The Senate voted 26-22 for House Bill 278, the state’s Fiscal Code.

Originally enacted in 1929, the fiscal code defines the powers and duties of the various departments, boards, commissions and row offices as to the collection of taxes and money due to the state as well as disbursement of state dollars.

Some of the key provisions in the legislation will:

  • Suspend the transfer to the Rainy Day Fund;
  • Transfer $225 million of tobacco venture assets to PSERS (Public School Employees’ Retirement System);
  • Horseman transfers of $17 million from the governor’s budget;
  • Legislative intent language for state forest leases; transfers of $95 million;
  • Reduce Small Games of Chance licenses from $2,000 to $500; and
  • Increase the judicial surcharge by $10.

The House made several amendments to the bill, which the Senate concurred with, including:

  • Removed a surcharge on bank shares tax for 2014-15;
  • Removed the City Revitalization and Improvement Zones-CRIZ (Later added into House Bill 1177),
  • Removed a subsidy for $1.45 million for basic education in the Allentown School District;
  • Updated the Abandoned and Unclaimed Property Code reducing the amount of time it takes to designate a property as abandoned from five to three years; and
  • Increased the Oil and Gas Lease Fund transfers to the General Fund to $95 million, up from $50 million.

Finally, Gov. Tom Corbett blue-lined the following pieces of the bill:·

  • From the Treasury, $45,000 dedicated to intergovernmental organizations;
  • From the Department of Community and Economic Development, $250,000 dedicated to financial grants in addition to $300,000 dedicated to intergovernmental cooperation;
  • From the Department of Conservation and Natural Resources, $500,000 dedicated to heritage and other parks;
  • From the Department of Environmental Protection, $150,000 dedicated to environmental program management in addition to $700,000 in grants for sewage facilities planning;
  • From the Department of General Services, $5 million set aside for parking costs, which the governor said could be covered by the Legislature’s reserves;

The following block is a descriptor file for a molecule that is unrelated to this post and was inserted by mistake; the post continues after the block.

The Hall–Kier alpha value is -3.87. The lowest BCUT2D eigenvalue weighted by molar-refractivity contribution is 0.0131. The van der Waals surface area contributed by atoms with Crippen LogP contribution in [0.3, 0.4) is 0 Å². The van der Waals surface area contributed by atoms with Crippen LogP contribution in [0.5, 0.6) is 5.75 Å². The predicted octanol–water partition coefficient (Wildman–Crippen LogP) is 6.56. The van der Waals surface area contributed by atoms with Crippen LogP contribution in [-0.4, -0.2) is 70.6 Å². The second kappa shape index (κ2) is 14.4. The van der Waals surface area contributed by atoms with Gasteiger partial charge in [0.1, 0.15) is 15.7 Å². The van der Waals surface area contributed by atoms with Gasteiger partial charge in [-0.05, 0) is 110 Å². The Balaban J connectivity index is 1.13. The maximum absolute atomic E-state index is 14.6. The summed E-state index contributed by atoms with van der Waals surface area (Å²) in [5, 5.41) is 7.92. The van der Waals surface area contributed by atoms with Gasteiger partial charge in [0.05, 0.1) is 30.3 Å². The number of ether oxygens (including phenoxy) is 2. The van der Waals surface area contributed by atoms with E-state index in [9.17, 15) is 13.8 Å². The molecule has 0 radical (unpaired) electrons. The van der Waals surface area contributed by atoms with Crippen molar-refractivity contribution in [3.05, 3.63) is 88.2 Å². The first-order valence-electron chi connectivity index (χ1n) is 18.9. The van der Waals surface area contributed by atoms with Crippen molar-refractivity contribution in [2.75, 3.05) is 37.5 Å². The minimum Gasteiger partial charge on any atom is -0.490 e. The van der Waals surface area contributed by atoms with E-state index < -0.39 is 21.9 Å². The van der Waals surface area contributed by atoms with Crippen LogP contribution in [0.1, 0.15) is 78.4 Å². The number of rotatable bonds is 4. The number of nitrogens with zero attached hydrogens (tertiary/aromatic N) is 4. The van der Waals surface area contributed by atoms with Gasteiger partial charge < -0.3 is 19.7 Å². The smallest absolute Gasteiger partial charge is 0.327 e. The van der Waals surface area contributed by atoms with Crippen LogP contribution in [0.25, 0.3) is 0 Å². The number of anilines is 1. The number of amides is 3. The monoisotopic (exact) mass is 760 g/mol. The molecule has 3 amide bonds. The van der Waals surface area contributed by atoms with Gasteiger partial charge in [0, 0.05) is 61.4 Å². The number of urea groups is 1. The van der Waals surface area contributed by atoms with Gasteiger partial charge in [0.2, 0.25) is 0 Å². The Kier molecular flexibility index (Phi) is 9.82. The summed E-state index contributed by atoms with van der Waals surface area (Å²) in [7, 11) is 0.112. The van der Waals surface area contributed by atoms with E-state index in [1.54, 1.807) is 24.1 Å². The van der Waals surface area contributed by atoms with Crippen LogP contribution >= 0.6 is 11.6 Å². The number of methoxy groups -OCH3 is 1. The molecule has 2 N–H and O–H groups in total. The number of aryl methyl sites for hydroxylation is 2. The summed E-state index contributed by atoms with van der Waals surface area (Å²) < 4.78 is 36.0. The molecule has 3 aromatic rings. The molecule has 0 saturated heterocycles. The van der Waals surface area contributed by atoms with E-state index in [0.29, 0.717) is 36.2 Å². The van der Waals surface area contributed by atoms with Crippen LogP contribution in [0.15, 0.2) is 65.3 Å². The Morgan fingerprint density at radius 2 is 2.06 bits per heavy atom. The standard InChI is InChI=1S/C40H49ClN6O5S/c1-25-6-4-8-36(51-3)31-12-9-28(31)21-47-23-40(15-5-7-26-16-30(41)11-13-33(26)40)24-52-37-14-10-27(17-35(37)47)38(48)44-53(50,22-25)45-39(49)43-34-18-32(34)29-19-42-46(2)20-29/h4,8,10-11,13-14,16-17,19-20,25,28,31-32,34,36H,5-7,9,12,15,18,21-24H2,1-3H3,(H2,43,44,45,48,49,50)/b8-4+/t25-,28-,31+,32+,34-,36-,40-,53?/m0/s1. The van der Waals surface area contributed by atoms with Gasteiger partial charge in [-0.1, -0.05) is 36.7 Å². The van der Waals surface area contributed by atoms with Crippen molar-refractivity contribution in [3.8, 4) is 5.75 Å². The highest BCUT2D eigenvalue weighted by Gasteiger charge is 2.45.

• From the Department of Labor and Industry, $250,000 dedicated to general government operations;
  • From the Department of Military and Veterans Affairs, $100,000 dedicated to Civil Air Patrol;
  • The Machinery and Equipment Loan Fund was reduced from $100 million to $85 million; and
  • Small Business First Fund was reduced from $100 million to $95 million.

The bill was signed by the governor on July 10 as Act 126 of 2014.


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The Senate voted unanimously to approve House Bill 993, which would change the name of the Department of Public Welfare to the “Department of Human Services.”

To control costs, any official actions already in effect (including licenses, contracts, and deeds) would not be changed. In addition, badges, licenses, contracts, deeds, stationary and signage will not be changed until all of the existing supplies are used.

A toll-free DHS fraud tip line and email address would also be established. The governor will receive an annual report on the tip line activity.

Businesses that accept food stamps or medical assistance are required to post a sign for the tip line. Failure to do so could bring a maximum fine of $500 for the owner, manager or provider.

The bill now goes to the House for consideration.


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The Senate voted 43-5 for an amended version of House Bill 1177, which would include changes in hotel room excise taxes, the cigarette tax, regulation of airport authorities, City Revitalization and Improvement Zones (CRIZ) and a charter school appeal process.

The biggest changes in this edition involved the CRIZ and cigarette tax.

The CRIZ, which was placed in the last Senate edition of the Fiscal Code and then removed by the House, was added to the bill. CRIZs at the most basic level, establish an area of up to 130 acres in which any taxes collected above a certain threshold can be kept within the zone for job creation and economic improvements. The latest revision would allow for the creation of four new zones as well as three pilot zones (to be designated by 2015).

The bill would also allow The Philadelphia School District to add a 10 cent-per-cigarette tax within its district. This money would go directly to the school district; however, the funds could not be used to issue or repay bonds. The tax would expire after June 30, 2019.

The original bill dealt with voting to form commissions to study municipalities merging.

The bill is now in the House, where it is scheduled to be considered in early August.


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The Senate voted unanimously to approve Senate Bill 145, which would amend the Mechanic’s Lien Law to create certain exceptions for liens filed by subcontractors.

Under the measure a subcontractor would not be able to file a lien against a homeowner if: the owner already paid the contractor in full for the contract price, or if the property is a townhouse that is a primary residence for the homeowner.

Also, if the owner of the property only paid the contractor in part, the lien imposed by the subcontractor could not total an amount larger than unpaid portion.

A lien is a legal movement to keep property belonging to another person, until they pay or settle their debt.

This legislation was put in place because subcontractors were placing liens on homes, while the owners had paid the main contractor in full. The contractors were not forwarding the correct payment to the subcontractors, and yet the property owners were being punished.

The bill was signed by the governor as Act 117 of 2014.


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